Bongo Surveillance Project

Though Mara Elephant Project focuses on protecting elephants as a keystone species in order to conserve the greater Mara ecosystem, as an extension, MEP also protects other endangered species living alongside elephants. The mountain bongo antelope residing in the Mau Forest (pictured left) is one of those critically endangered species that benefits from MEP’s permanent ranger presence in the forest thanks to support from the David Sheldrick Wildlife Trust. It is estimated that there are fewer than 100 adult individuals left in the wild, which is what makes the work the Bongo Surveillance Project (BSP) is doing to protect and conserve the critically endangered mountain bongo in the forests of central Kenya so important.

A mountain bongo spotted in the Mau Forest in 2017.

Their key program approach is the monitoring of the remaining bongo using camera traps and boots on the ground rangers which is done jointly with the Kenya Wildlife Service and Kenya Forestry Service.

The Maasai Mau mountain bongo herd seen on this video is one of the most stable herds of mountain bongo in the wild.

MEP’s DSWT Mau De-Snaring Unit has had much success since its inception in January 2018 in de-snaring the Mau Forest, shutting down illegal logging and charcoal sites and arresting bushmeat poachers; all threats to the mountain bongo. The BSP just released their third quarter report for 2018 and the report of the southwestern portion of the Mau Forest are consistent with what MEP rangers are seeing on the ground. Their team continues to find snares to take down, charcoal production sites to close, illegal timber (pictured left) and bushmeat as well as grazing in the forest boundary.

BSP SW Mau and Maasai Mau Report


In July, MEP along with the BSP also found five elephant traps that were collected and destroyed. Elephant traps are called “drop spears;” these are long sharp spears that are hung with the sharp side down in the trees and triggered when an elephant trips the wire below that is often low to the ground. The spear then drops from the trees and usually penetrates their tough skin and severs their spine, instantly killing or fatally wounding them. These traps are not only deadly to elephants, but MEP rangers as well. They are often hard to see, and caution is always needed when disabling them.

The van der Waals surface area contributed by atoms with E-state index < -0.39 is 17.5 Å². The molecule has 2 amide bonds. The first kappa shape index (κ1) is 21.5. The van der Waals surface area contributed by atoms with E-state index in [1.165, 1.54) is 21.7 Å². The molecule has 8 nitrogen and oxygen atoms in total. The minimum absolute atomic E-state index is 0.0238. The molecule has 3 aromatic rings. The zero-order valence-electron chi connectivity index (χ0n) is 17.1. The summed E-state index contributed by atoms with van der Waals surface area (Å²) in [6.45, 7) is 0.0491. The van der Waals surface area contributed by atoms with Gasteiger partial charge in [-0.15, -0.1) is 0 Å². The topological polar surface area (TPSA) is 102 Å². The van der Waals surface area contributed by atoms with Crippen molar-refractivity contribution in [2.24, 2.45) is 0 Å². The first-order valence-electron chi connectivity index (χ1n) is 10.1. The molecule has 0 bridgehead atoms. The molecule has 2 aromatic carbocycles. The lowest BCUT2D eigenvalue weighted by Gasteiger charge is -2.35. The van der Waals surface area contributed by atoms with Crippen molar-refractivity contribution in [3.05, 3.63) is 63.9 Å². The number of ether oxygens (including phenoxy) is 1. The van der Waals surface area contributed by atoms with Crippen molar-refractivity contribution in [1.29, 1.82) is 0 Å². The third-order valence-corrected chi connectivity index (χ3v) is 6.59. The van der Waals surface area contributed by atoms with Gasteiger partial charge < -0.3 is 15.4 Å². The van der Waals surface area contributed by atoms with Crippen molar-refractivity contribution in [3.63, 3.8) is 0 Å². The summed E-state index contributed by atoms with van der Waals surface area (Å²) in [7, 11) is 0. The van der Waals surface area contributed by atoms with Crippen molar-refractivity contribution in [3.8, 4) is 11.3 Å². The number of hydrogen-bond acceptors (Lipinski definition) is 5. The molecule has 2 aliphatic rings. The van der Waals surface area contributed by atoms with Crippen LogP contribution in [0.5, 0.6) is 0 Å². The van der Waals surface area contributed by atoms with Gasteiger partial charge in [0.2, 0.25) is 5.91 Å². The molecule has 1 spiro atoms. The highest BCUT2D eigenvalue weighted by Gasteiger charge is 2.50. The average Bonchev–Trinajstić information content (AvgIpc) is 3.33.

A MEP ranger with the DSWT Mau De-Snaring Unit showing a drop spear recently disabled.

A drop spear being disabled by MEP rangers in the Mau Forest. 


The BSP has a total of six camera traps set up to snap a photo at the first sign of motion and during this reporting period there were several good shots of mountain bongo recorded, as well as photos taken of bushbucks, elephants, duikers, giant forest hogs, leopard (pictured left) and monkeys. These camera traps are not only useful for recording animals in the forest, but also illegal activity. In August, the traps caught cedar post transports coming out of the forest as well as poachers with dogs.




Though the odds seem insurmountable with such a large area to cover and so much illegal activity, there is hope in the engagement and willingness of the local communities to hold meetings with stakeholders about the importance of the Mau Forest, the wildlife living inside and the need for further education on how to protect the area. BSP has a school program that currently has more and more schools joining up in the area. BSP visited Osanangururi Primary School in August and presented to 62 students (pictured right).


“The exposure that these children are experiencing is unique considering the remote area that they come from. From my past experience, the pupils who visited earlier last year improved their academic grades with a margin by 60% in related subjects. Also, I have seen great change with community members who had exposure earlier. BSP programmes have continued making great change in our community to enlighten them through these conservation field trips. We are 100% in support of this programme for the conservation of Bongo in our area. We have seen the bongo and this gives us more reason to conserve the ones in the wild in our area.” Danson, Headmaster Osanangururi Primary School


In October, they held a patron’s workshop that was attended by community members and teachers (pictured left) and featured Mike Prettejohn, project manager of BSP, who gave updates on the project and progress. A lecture was delivered on climate change by Samuel Njuki, a wildlife biologist, and Drowning in Plastics a recent BBC report was discussed together in relation to the new initiative in Kenya to ban plastic bags.



Mara Elephant Project is proud to continue an operational partnership with the Bongo Surveillance Project in order to conserve the Mau Forest and the critically endangered mountain bongo antelope and other wildlife living inside.